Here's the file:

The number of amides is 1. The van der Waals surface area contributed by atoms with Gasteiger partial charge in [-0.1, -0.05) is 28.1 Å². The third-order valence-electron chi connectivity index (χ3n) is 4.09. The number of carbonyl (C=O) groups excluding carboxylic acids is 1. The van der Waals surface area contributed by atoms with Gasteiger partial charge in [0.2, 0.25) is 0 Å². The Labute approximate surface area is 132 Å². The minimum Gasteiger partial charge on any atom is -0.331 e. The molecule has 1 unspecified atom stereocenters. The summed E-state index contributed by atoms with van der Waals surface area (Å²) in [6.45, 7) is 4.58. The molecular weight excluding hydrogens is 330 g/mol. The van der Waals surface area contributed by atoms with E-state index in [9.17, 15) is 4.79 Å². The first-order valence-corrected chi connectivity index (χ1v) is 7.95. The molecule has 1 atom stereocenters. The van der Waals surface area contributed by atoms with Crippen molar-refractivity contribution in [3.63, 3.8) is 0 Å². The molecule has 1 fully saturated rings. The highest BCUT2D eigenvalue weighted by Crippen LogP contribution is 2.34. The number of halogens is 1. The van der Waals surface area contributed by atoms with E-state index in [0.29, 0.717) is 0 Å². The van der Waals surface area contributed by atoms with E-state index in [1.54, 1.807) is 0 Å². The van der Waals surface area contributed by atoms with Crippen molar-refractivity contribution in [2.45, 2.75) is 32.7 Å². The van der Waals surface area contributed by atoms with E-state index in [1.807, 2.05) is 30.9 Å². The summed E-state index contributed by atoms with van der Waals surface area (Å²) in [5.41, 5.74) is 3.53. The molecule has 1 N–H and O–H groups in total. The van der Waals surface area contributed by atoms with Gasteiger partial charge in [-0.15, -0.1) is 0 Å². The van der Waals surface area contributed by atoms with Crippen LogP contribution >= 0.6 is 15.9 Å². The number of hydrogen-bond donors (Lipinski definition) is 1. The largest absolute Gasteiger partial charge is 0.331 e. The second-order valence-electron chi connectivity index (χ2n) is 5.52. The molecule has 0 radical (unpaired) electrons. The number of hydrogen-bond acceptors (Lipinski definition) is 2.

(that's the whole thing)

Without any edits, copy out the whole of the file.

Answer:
The number of amides is 1. The van der Waals surface area contributed by atoms with Gasteiger partial charge in [-0.1, -0.05) is 28.1 Å². The third-order valence-electron chi connectivity index (χ3n) is 4.09. The number of carbonyl (C=O) groups excluding carboxylic acids is 1. The van der Waals surface area contributed by atoms with Gasteiger partial charge in [0.2, 0.25) is 0 Å². The Labute approximate surface area is 132 Å². The minimum Gasteiger partial charge on any atom is -0.331 e. The molecule has 1 unspecified atom stereocenters. The summed E-state index contributed by atoms with van der Waals surface area (Å²) in [6.45, 7) is 4.58. The molecular weight excluding hydrogens is 330 g/mol. The van der Waals surface area contributed by atoms with E-state index in [9.17, 15) is 4.79 Å². The first-order valence-corrected chi connectivity index (χ1v) is 7.95. The molecule has 1 atom stereocenters. The van der Waals surface area contributed by atoms with Crippen molar-refractivity contribution in [3.63, 3.8) is 0 Å². The molecule has 1 fully saturated rings. The highest BCUT2D eigenvalue weighted by Crippen LogP contribution is 2.34. The number of halogens is 1. The van der Waals surface area contributed by atoms with E-state index in [0.29, 0.717) is 0 Å². The van der Waals surface area contributed by atoms with E-state index in [1.54, 1.807) is 0 Å². The van der Waals surface area contributed by atoms with Crippen molar-refractivity contribution in [2.45, 2.75) is 32.7 Å². The van der Waals surface area contributed by atoms with E-state index in [1.807, 2.05) is 30.9 Å². The summed E-state index contributed by atoms with van der Waals surface area (Å²) in [5.41, 5.74) is 3.53. The molecule has 1 N–H and O–H groups in total. The van der Waals surface area contributed by atoms with Gasteiger partial charge in [-0.15, -0.1) is 0 Å². The van der Waals surface area contributed by atoms with Crippen LogP contribution >= 0.6 is 15.9 Å². The number of hydrogen-bond donors (Lipinski definition) is 1. The largest absolute Gasteiger partial charge is 0.331 e. The second-order valence-electron chi connectivity index (χ2n) is 5.52. The molecule has 0 radical (unpaired) electrons. The number of hydrogen-bond acceptors (Lipinski definition) is 2.